Similarly, books are windows. If the reader in question does not have personal experience with some of the negative issues portrayed in books, they can see what their peers, or at least other people their same age, may be going through. Such books help build compassion and understanding of the wider world. In addition to empathy, teen readers gain the knowledge and skills they will need if they encounter such situations at a later point.

What are some ways the award winning titles can meet the need of teens to have a more expanded view of literacy?
With so much of high school curriculum based on the Western Canon, many teens think of literacy as long, boring classics with little relevance to their lives. Award winning titles such as Looking for Alaska or The Earth, My Butt and Other Big, Round Things show that literary fiction can still speak in their voice to their issues.

Award winning titles can also show that quality literature does not need to be straight prose, it can be a graphic novel such as as American Born Chinese, a verse novel like Keesha’s House, nonfiction like Bomb, or told in ephemera like Tears of a Tiger.

Describe a time when you’ve advocated for a library collection to be more influential in the role of a connected learning center and what was the result?
I do not have any direct experience with connected learning centers outside of the library. As they are library based, the collection already contains an influential role. One big change I have made in the branches is making sure all our displays pull from all age ranges and different parts of the collection, so juvenile, YA, and adult books (print and recorded), DVDs, and other items are all on display.

One way I advocate for the collection outside the library is recommending relevant titles on social media, outside of my blog reviewing. For instance, during the protests in Ferguson after the death of Michael Brown, I heavily tweeted that people shocked at the militarization of the police should read Rise of the Warrior Cop by Radley Balko. I started a series of posts on the library’s web page and tumblr featuring read-alikes for the books with the longest waiting lists and have written several “collection spotlights”–booklists on a seasonal topic or one that relates to current events. My YA Reading List project ( was a year long project where I made an annotated themed booklist every day relevant to that day (Shakespeare retellings on Shakespeare’s birthday, books about art on the day Van Gogh cut off his ear, and even books about vampires to help celebrate blood donation month.)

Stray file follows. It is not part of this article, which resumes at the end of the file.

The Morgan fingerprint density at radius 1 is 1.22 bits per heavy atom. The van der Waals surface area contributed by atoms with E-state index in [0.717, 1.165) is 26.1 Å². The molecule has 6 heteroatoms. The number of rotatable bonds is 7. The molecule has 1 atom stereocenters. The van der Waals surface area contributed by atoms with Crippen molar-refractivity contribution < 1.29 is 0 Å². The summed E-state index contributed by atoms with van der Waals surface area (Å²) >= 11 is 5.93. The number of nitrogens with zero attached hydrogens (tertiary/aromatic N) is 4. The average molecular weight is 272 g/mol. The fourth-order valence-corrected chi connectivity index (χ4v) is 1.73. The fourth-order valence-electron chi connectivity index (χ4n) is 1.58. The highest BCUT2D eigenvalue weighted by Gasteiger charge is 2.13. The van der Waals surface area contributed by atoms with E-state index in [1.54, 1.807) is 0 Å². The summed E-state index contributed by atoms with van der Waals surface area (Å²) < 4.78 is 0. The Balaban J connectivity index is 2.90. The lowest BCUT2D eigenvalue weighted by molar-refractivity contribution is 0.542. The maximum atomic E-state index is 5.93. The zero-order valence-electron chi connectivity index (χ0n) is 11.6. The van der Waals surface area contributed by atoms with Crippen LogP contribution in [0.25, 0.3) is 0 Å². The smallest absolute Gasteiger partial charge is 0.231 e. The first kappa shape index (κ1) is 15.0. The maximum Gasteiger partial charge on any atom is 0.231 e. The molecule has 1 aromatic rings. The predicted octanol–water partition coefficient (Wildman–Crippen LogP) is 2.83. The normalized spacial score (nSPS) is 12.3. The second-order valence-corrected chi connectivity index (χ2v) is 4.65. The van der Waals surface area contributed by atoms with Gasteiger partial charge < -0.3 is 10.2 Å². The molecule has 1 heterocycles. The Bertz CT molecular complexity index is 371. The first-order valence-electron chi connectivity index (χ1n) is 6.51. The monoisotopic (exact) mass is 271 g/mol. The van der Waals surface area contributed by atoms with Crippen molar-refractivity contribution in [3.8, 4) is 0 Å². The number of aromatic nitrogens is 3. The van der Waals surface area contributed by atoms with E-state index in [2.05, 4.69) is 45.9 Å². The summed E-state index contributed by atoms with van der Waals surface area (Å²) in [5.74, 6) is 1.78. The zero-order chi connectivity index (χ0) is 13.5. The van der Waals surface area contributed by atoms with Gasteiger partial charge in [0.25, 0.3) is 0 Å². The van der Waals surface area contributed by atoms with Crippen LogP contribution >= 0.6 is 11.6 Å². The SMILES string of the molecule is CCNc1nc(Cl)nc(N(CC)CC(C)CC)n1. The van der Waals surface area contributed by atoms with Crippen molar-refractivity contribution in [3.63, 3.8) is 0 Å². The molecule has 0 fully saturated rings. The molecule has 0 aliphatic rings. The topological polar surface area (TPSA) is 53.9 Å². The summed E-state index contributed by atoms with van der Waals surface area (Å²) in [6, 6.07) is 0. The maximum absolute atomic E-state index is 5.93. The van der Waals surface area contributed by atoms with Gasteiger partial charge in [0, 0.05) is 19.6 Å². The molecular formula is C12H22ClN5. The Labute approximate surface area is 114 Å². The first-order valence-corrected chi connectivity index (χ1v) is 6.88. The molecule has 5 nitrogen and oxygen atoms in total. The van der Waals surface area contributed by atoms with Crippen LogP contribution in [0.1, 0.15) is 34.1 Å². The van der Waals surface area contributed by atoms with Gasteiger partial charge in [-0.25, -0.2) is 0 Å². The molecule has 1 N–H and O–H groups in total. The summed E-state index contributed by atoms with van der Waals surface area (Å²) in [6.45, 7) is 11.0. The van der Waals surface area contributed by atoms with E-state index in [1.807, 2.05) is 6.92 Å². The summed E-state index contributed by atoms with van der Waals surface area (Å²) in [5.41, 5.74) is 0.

Why should YALSA members choose you to be a member of this selection committee?
My previous experience on selection committees and reviewing for trade publications makes me a qualified candidate to serve on a YALSA selection committee, with a track record of getting the work done. My knowledge of YA books, as evidenced in my training, conference presentations, and book lists, makes me ideal for the Margaret A. Edwards award, as I know what a lasting and significant contribution to the field of YA literature looks like. I have a passion for YA literature and the role it plays in teen lives.

My passion for YA literature goes beyond the books and stories. I am an active participant in larger conversations around teen literature. I know what it has been, what it is, and have great hopes for what it can be. With this passion comes great enthusiasm for rooting through the stacks to find the best materials for a situation and sharing them. I love to connect people not only with the right book, but also fandoms and the greater YA community, to help put those books in the greater context of wider conversations and movements.